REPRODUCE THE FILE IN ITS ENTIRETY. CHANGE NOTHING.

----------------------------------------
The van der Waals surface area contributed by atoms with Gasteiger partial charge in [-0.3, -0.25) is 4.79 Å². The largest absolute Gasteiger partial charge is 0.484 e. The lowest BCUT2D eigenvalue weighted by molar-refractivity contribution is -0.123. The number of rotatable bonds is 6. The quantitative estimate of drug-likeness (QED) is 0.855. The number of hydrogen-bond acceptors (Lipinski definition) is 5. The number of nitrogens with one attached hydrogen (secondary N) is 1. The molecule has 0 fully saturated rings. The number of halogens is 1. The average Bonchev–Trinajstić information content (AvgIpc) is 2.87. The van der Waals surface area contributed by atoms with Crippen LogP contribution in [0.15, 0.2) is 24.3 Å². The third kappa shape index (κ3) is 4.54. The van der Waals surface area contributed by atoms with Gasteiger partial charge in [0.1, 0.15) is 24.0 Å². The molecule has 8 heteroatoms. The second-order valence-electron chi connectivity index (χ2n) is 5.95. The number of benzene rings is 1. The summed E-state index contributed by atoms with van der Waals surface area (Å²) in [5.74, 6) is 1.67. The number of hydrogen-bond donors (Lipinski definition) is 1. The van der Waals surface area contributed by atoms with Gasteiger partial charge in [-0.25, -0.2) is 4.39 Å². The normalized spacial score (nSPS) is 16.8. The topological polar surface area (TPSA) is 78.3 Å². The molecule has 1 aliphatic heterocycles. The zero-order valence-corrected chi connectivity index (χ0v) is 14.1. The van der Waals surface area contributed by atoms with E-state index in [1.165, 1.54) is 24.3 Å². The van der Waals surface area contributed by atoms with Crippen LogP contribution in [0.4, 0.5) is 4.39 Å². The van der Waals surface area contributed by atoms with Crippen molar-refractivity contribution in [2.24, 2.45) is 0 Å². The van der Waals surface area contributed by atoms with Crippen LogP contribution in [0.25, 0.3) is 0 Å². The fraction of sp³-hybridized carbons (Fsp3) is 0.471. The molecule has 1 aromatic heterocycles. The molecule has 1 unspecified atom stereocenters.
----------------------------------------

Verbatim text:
The van der Waals surface area contributed by atoms with Gasteiger partial charge in [-0.3, -0.25) is 4.79 Å². The largest absolute Gasteiger partial charge is 0.484 e. The lowest BCUT2D eigenvalue weighted by molar-refractivity contribution is -0.123. The number of rotatable bonds is 6. The quantitative estimate of drug-likeness (QED) is 0.855. The number of hydrogen-bond acceptors (Lipinski definition) is 5. The number of nitrogens with one attached hydrogen (secondary N) is 1. The molecule has 0 fully saturated rings. The number of halogens is 1. The average Bonchev–Trinajstić information content (AvgIpc) is 2.87. The van der Waals surface area contributed by atoms with Crippen LogP contribution in [0.15, 0.2) is 24.3 Å². The third kappa shape index (κ3) is 4.54. The van der Waals surface area contributed by atoms with Gasteiger partial charge in [0.1, 0.15) is 24.0 Å². The molecule has 8 heteroatoms. The second-order valence-electron chi connectivity index (χ2n) is 5.95. The number of benzene rings is 1. The summed E-state index contributed by atoms with van der Waals surface area (Å²) in [5.74, 6) is 1.67. The number of hydrogen-bond donors (Lipinski definition) is 1. The van der Waals surface area contributed by atoms with Gasteiger partial charge in [-0.25, -0.2) is 4.39 Å². The normalized spacial score (nSPS) is 16.8. The topological polar surface area (TPSA) is 78.3 Å². The molecule has 1 aliphatic heterocycles. The zero-order valence-corrected chi connectivity index (χ0v) is 14.1. The van der Waals surface area contributed by atoms with E-state index in [1.165, 1.54) is 24.3 Å². The van der Waals surface area contributed by atoms with Crippen LogP contribution in [0.4, 0.5) is 4.39 Å². The van der Waals surface area contributed by atoms with Crippen molar-refractivity contribution in [2.24, 2.45) is 0 Å². The van der Waals surface area contributed by atoms with Crippen LogP contribution in [0.25, 0.3) is 0 Å². The fraction of sp³-hybridized carbons (Fsp3) is 0.471. The molecule has 1 aromatic heterocycles. The molecule has 1 unspecified atom stereocenters.